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To illustrate the changing spectrum of healthcare needs using China as a model, currently 6% of her population is diabetic, 20% hypertensive and 25% overweight. Topping this, 30% of the population continue to smoke (WHO). A population cohort with the above problems will require several multi-disciplinarian visits over the next 20 years, dealing with the problem in itself and other clinical offshoots. For example, being a diabetic increases a person's risk for cardiac and renal disease over a period of time, thus placing a strain on other branches of the health system. Combine this need for chronic care with a vastly undermanned system and things do not look too good. South Asia also offers similar challenges, with chronic diseases a priority in urban centers while infectious diseases remain a scourge and the main killer in the rural hinterland.
"Confounding the obvious state of under-preparedness the sector faces, is the financial model countries in the region employ to pay for healthcare. The Middle Eastern countries employ a mix of public (funded by petrodollars, heavily subsidized) and private sector hospitals (paid for by insurance or direct fees) to take care of their health systems. Other nations like Singapore, South Korea mandate universal insurance cover for everyone, paid for by varying degrees by the individual, the employer and the rest subsidized by the government (40-60% depending on country). The government also has healthcare safety nets for those who cannot afford insurance.
Looking at South Asia and India in particular, the scenario suddenly turns very bleak. India currently spends 4% of her GDP on healthcare of which government spending accounts for a measly 19%. Compare this to France where 11% of her GDP is on healthcare, of which government spending is 79% (World Bank data). France of course has the highest satisfaction rates for her health system. In some areas of India, especially the rural sector, health spending can form a disproportionate figure of up-to 18% of income. In addition there is a huge manpower crisis in the existing network of primary care facilities with 15.1% shortfall in doctors and up-to 56.8 per cent in Multi health workers (Bulletin on Rural Health Statistics 2008). This of course is not including the large rates of absenteeism and the already existing shortfall in required number of primary health centers.
China to start with had an excellent network of rural practitioners (barefoot doctors) and a centralized healthcare system which made tremendous gains in life expectancy, by a series of public health measures including sanitation, immunization and control of disease vectors. With Deng Xiaoping's revolution in the early 80s, the apparently successful model of health was dismantled overnight without an adequate replacement. This happened through a reduction in funding from the central government for hospitals, in which the onus was placed on the province. There was also a change in pricing policy which enabled hospitals to make huge profits on new procedures and drugs. The commune system which had served most of rural China was also dismantled overnight and the public health system was decentralized, partially privatized (Blumenthal NEJM 2005).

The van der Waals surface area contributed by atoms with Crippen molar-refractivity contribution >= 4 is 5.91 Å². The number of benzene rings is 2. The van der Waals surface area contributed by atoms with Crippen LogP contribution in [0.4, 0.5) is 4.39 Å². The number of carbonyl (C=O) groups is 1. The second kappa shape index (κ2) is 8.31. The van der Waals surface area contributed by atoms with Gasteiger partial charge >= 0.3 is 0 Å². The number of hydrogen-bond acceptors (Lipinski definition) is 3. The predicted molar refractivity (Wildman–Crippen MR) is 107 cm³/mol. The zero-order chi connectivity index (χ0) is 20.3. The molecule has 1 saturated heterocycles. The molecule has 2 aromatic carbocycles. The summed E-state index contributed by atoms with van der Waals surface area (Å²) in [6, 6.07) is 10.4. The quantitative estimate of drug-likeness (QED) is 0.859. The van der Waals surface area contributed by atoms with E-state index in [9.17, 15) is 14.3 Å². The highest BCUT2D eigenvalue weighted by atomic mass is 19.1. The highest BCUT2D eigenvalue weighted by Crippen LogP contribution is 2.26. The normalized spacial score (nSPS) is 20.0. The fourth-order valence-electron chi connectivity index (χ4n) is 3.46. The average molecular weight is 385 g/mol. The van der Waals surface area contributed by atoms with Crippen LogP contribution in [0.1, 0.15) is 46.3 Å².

All this contributed to creating a system that was ranked 188 among 191 nations by the WHO in the year 2000. Subsequently, however, massive government spending ($125 billion from 2009 to 2011) promises to alleviate the situation with an aim to cover 90% of the population with insurance by 2011 and universal health care by 2020. This of course does not address the basic problem of high drug costs and lack of accessibility of quality care for all.
Therein lies the next problem. An increasingly affluent population has come to expect the same level of service in healthcare as they would in other sectors. The inadequacy of the system to match up to expectations of service levels and an unrealistic expectations of a quick cure leads to great levels of dissatisfaction. Match this with a belief (true in many cases) that doctors indulge in a system where expensive investigations and drugs help line their pockets through a 'cut' system and suddenly the sector seems to be in turmoil. Recent reports of increasing levels of violence against healthcare workers in China and India illustrates this problem."
To summarize, the two big engines of economic growth in Asia (South Asia and China, mainland SE China) have healthcare systems that are fragmented, suffer huge deficits of manpower and facilities and a potential flashpoint of anger to a young population that is increasingly demanding the best possible care. Further complicating the scenario is the presence of traditional systems of medicine which often operate in unregulated areas without proper checks and controls.
This brings us back to the root question: why didn't anyone think about this ten years ago? Simple: quick returns. Build a road or an airport, investment flows into the region and in a few years, the whole region gets transformed. Healthcare however with its long training periods (6-12 years for a doctor and 4-8 years for allied professionals), takes a much longer period to show any tangible benefits, often up to a generation.